4. Use 1-3 branded hashtags. Why does this work? Once you post to Instagram, your followers start seeing your content and interacting with it. The algorithm is making note of this.

This results in more engagement on your content, more followers on your account, more traffic to your website, and more sales for your business!

And that is how you use Instagram hashtags effectively and strategically. You want to hit all of these components of choosing the right hashtags for your business and audience as well as combining the right mix of hashtag popularity to increase your results. 

The 6 Rules of Hashtags

Quality over quantity

There are social media accounts which use a lot of hashtags – too many! If you have ever tried to read one of these messages, you will know how difficult they are to understand. Not only that, but, to me at least, they look a little bit desperate. So, pick one hashtag that is the most relevant for the message as a whole and focus on that – too much of a good thing is a bad thing.

Be careful starting your own

Let’s remember what hashtags are all about. They are about connecting with people who are following a subject, but don’t have a link with you – it’s all about increasing your reach. So if you are starting your own hashtag, who is going to be following it as a subject? Unless you are very very influential (thanks for reading Kanye, but this doesn’t apply to you mate), you should use a hashtag which is already well established.

Make them relevant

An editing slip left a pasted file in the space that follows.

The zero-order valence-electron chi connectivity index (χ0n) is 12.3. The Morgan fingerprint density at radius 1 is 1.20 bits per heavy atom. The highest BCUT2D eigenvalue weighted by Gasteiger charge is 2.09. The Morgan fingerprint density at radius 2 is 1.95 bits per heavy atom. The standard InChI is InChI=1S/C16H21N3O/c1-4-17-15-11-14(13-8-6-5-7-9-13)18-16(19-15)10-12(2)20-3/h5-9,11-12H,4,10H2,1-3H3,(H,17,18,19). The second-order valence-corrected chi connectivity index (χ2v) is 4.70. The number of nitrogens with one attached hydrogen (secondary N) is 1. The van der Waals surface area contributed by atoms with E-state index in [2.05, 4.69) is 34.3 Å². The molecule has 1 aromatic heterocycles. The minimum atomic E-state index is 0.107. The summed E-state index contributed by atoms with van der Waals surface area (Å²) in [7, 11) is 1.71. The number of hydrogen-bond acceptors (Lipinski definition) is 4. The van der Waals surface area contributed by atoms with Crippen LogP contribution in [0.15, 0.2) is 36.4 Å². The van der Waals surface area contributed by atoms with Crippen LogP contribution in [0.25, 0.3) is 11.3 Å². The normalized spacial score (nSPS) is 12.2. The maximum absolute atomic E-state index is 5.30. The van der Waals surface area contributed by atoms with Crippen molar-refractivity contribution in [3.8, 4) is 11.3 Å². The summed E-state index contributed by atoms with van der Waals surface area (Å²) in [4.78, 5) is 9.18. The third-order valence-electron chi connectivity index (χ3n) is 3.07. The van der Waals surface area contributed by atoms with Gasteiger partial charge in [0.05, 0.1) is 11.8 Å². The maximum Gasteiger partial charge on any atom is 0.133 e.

If you follow hashtags, and you really should, you will normally find some interesting content and people, then you will be aware of hashtag spamming. This is where someone will post a message using a (normally trending) hashtag that has no connection whatsoever to their content. This is not only annoying, it is spamming and to be avoided at all costs!

Read them carefully….very carefully

If you are using a hashtag which is a couple of words squeezed into one, then you need to look at the hashtag very closely. The most innocent and well intentioned hashtags can have very embarrassing side affects – remember Susan Boyle’s new album launch? Maybe not, but you do probably remember #susanalbumparty – read it again….see what I mean? You can capitalise to make the hashtag more clear but if there is a hidden message, change the hashtag entirely!

Keep them snappy

Hashtags are often a source of humour, and that means that some of them can get pretty long. But hashtags that are too long are difficult to read, so if you are using it for your business, keep the length reasonable – and remember that you are hoping to engage someone new with it, and the longer your hashtag is, the less likely someone will be following it. You don’t want them losing their impact

Think longer term

Although it depends on the number of followers that you have, the life span of a tweet is only minutes – a maximum of 15 but it could be even shorter than that. So if you are doing some research into hashtags then you want your work to last a bit longer than that right? Make the hashtag a longer term part of your marketing plan – use it on other marketing tools like your website and printed media.

Do you use hashtags and had success with them? Or is there a hashtag rule that your live by that isn’t on this list? Leave a comment and share your thoughts!